Okay, let's return to the power grid. In the February installment of "Fine Tunes", we learned that typical domestic 110V AC supplies are derived from that 220V transformer out on the pole. The center-tap 110V supply is unbalanced, but if you take 220V service, you're getting balanced power. One thing you can do is take 220V down to 110V with a step-down transformer. George Cardas swears by it. He's also experimenting with a Statpower Technologies Prosine 1000 Full Square Wave Converter hooked to a big mutha battery to power his front-end components.
Call me naÏve, but I thought the Hi-Fi Wars were merely in-house squabbles. Yes, meter-carrying objectivists and wide-eyed subjectivists can carry on worse than Republicans and Democrats in Congress. But I always figured that once someone cues up Dark Side of the Moon or Kind of Blue, the partisanship subsides as we revel in our common passion for music and sound. C'mon, everybody—group hug! Okay, I exaggerate.
Holding his thumb and forefinger together to reveal barely a sliver of light, Chris English said, "This close. We're this close." He wasn't talking about how far apart we were sitting, but about how close Threshold is to being back in business after an attempted restructuring last year did not work out.
Accidents and disasters have no sense of good timing, and when they strike have a way of fouling even the most promising love affairs. Case in point: loudspeaker manufacturer Von Schweikert Research and the small town of Watertown (pop. 30,000) in northern New York, about three hours' drive from Toronto.
Last week, the Recording Industry Association of America released its annual demographic survey of 3051 music purchasers in the United States. "Several interesting profiles emerged in 1998, including the boom in R&B and Gospel, as well as the sharp decline in Rock sales," said Hilary Rosen, RIAA president and CEO. "Demographic shifts also continued, with women outbuying men for the second year, and a drop in purchases among 15-to-29-year-olds, contrasted by significant growth among those age 35 and older." Last month, the RIAA released its annual year-end shipments statistics, which revealed the size of the domestic sound-recording industry in 1998 to be $13.7 billion.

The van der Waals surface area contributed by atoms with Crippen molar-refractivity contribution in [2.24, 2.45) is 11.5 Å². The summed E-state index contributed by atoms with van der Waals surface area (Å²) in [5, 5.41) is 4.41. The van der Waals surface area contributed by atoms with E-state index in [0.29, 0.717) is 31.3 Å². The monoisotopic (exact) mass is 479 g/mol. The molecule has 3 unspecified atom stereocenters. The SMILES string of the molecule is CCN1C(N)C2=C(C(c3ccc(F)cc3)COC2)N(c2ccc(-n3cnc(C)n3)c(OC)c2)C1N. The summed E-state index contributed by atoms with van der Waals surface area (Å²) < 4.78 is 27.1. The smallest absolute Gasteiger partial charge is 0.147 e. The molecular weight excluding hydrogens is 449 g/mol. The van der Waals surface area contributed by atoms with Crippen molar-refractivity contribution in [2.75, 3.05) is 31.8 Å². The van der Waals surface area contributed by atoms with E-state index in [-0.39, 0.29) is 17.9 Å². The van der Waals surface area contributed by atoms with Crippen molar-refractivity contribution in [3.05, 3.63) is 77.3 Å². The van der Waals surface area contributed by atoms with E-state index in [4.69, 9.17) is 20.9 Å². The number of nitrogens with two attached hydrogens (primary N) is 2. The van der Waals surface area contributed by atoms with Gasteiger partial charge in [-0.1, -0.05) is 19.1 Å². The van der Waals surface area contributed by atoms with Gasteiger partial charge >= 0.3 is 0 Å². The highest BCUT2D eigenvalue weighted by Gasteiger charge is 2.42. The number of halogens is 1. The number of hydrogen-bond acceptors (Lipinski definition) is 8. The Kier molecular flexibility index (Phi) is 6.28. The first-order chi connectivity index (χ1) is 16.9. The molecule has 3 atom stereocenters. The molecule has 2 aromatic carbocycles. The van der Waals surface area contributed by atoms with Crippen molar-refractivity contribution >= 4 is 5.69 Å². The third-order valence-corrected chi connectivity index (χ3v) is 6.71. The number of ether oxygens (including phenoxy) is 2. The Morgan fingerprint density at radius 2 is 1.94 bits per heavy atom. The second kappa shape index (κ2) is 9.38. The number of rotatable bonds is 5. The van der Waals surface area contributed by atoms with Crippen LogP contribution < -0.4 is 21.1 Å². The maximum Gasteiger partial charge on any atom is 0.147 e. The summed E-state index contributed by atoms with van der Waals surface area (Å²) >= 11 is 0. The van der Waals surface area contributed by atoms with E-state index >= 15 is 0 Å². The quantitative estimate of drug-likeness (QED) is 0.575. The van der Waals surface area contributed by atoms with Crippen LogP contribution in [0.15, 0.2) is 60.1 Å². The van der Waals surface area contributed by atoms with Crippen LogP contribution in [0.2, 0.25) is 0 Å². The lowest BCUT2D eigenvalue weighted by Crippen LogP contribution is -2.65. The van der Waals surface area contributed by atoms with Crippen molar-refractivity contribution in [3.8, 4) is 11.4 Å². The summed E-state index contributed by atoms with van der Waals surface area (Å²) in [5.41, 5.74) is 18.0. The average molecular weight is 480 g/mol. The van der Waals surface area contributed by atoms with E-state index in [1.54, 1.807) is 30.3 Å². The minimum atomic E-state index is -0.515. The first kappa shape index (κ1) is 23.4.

On a very special Saturday night in early September—late winter in Australia—I was deeply moved by hearing Brahms' Symphony 1 in the concert hall of the Sydney Opera House complex. Perhaps it was Marek Janowski's fiery, inspired conducting, but I keep recalling the hall itself. Earlier that day, I had photographed—first from my hotel room, later from a ferry—the huge, nesting sail-like roofs, covered with a million white ceramic tiles, that enclose an opera theater, concert hall, and restaurant. Twenty-five years in construction and costing over $107 million, the Sydney Opera House is described in my Fodor's '98 Australia guide as "the most widely recognized landmark of urban Australia." Attending the concert that night—all 2679 seats were occupied—I found the acoustics lovely, dark, and rich.
I literally dropped everything when Rega's new Planar 25 turntable arrived a few weeks ago. I'd heard the 'table compared with the Planar 3 at designer Roy Gandy's house when I visited Rega last fall—see "Analog Corner" in the January '99 Stereophile—and was anxious to audition it in my own system and tell you what I heard.
What fascinates me about the High End are the electric personalities behind it. Manufacturers typically invest so much of themselves in the products they make. It's a divine madness—they do it because they have to. They're driven to it with a real sense of mission and excellence. But God forbid you criticize any of their offspring...ooo-la-la!
Montreal audiophiles are a hardy lot. Last winter, the city experienced the most devastating ice storm in its history, with power lines demaged to the point that almost the entire city was plunged in darkness. At the time of the 1998 Festival du Son et de l'Image (aka the Montreal Audio/Video Show), residents were still recovering from the effects of the storm. Did this calamity stop the show? No way! By all accounts, the 1998 show was the most successful in the event's 11-year history. I missed it myself, but I made sure that I wouldn't miss the next one.